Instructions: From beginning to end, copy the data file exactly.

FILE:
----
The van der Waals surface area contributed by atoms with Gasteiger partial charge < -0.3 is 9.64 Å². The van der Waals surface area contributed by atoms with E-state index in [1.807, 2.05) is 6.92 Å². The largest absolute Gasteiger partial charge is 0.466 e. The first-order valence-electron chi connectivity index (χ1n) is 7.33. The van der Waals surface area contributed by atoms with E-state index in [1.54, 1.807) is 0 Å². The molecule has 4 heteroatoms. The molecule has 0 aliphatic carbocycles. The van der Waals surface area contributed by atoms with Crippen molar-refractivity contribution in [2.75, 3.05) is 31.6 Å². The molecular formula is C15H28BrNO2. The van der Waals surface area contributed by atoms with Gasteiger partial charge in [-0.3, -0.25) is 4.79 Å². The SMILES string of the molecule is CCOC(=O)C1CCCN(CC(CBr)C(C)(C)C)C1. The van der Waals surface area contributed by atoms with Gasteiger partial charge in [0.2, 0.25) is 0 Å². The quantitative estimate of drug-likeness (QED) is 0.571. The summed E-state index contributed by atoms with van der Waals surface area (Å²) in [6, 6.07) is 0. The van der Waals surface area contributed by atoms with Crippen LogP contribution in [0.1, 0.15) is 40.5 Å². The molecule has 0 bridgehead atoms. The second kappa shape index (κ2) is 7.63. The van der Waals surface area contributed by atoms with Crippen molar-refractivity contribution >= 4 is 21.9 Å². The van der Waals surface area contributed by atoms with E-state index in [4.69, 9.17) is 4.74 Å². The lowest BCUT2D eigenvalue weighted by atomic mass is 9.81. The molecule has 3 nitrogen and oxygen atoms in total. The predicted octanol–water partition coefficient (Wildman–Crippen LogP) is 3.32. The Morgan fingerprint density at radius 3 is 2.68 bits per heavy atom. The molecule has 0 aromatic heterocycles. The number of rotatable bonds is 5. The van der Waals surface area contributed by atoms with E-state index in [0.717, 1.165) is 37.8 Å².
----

The van der Waals surface area contributed by atoms with Gasteiger partial charge < -0.3 is 9.64 Å². The van der Waals surface area contributed by atoms with E-state index in [1.807, 2.05) is 6.92 Å². The largest absolute Gasteiger partial charge is 0.466 e. The first-order valence-electron chi connectivity index (χ1n) is 7.33. The van der Waals surface area contributed by atoms with E-state index in [1.54, 1.807) is 0 Å². The molecule has 4 heteroatoms. The molecule has 0 aliphatic carbocycles. The van der Waals surface area contributed by atoms with Crippen molar-refractivity contribution in [2.75, 3.05) is 31.6 Å². The molecular formula is C15H28BrNO2. The van der Waals surface area contributed by atoms with Gasteiger partial charge in [-0.3, -0.25) is 4.79 Å². The SMILES string of the molecule is CCOC(=O)C1CCCN(CC(CBr)C(C)(C)C)C1. The van der Waals surface area contributed by atoms with Gasteiger partial charge in [0.2, 0.25) is 0 Å². The quantitative estimate of drug-likeness (QED) is 0.571. The summed E-state index contributed by atoms with van der Waals surface area (Å²) in [6, 6.07) is 0. The van der Waals surface area contributed by atoms with Crippen LogP contribution in [0.1, 0.15) is 40.5 Å². The molecule has 0 bridgehead atoms. The second kappa shape index (κ2) is 7.63. The van der Waals surface area contributed by atoms with Crippen molar-refractivity contribution >= 4 is 21.9 Å². The van der Waals surface area contributed by atoms with E-state index in [4.69, 9.17) is 4.74 Å². The lowest BCUT2D eigenvalue weighted by atomic mass is 9.81. The molecule has 3 nitrogen and oxygen atoms in total. The predicted octanol–water partition coefficient (Wildman–Crippen LogP) is 3.32. The Morgan fingerprint density at radius 3 is 2.68 bits per heavy atom. The molecule has 0 aromatic heterocycles. The number of rotatable bonds is 5. The van der Waals surface area contributed by atoms with E-state index in [0.717, 1.165) is 37.8 Å².